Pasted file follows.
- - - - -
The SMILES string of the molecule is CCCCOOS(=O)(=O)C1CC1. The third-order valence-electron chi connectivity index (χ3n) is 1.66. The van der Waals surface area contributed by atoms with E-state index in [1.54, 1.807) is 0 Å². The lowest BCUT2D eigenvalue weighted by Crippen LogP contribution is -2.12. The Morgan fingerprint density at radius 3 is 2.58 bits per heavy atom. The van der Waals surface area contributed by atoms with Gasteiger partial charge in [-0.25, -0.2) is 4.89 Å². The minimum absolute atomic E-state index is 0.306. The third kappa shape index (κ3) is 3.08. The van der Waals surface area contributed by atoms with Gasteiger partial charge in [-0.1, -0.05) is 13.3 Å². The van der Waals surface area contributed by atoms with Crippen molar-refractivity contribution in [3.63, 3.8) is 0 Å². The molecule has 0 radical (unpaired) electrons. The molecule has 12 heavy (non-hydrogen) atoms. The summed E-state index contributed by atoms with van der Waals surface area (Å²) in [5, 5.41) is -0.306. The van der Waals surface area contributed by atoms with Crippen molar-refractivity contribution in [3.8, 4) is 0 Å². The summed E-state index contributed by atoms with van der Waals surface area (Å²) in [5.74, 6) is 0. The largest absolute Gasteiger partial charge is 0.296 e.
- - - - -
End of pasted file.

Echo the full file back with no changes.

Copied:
The SMILES string of the molecule is CCCCOOS(=O)(=O)C1CC1. The third-order valence-electron chi connectivity index (χ3n) is 1.66. The van der Waals surface area contributed by atoms with E-state index in [1.54, 1.807) is 0 Å². The lowest BCUT2D eigenvalue weighted by Crippen LogP contribution is -2.12. The Morgan fingerprint density at radius 3 is 2.58 bits per heavy atom. The van der Waals surface area contributed by atoms with Gasteiger partial charge in [-0.25, -0.2) is 4.89 Å². The minimum absolute atomic E-state index is 0.306. The third kappa shape index (κ3) is 3.08. The van der Waals surface area contributed by atoms with Gasteiger partial charge in [-0.1, -0.05) is 13.3 Å². The van der Waals surface area contributed by atoms with Crippen molar-refractivity contribution in [3.63, 3.8) is 0 Å². The molecule has 0 radical (unpaired) electrons. The molecule has 12 heavy (non-hydrogen) atoms. The summed E-state index contributed by atoms with van der Waals surface area (Å²) in [5, 5.41) is -0.306. The van der Waals surface area contributed by atoms with Crippen molar-refractivity contribution in [3.8, 4) is 0 Å². The summed E-state index contributed by atoms with van der Waals surface area (Å²) in [5.74, 6) is 0. The largest absolute Gasteiger partial charge is 0.296 e.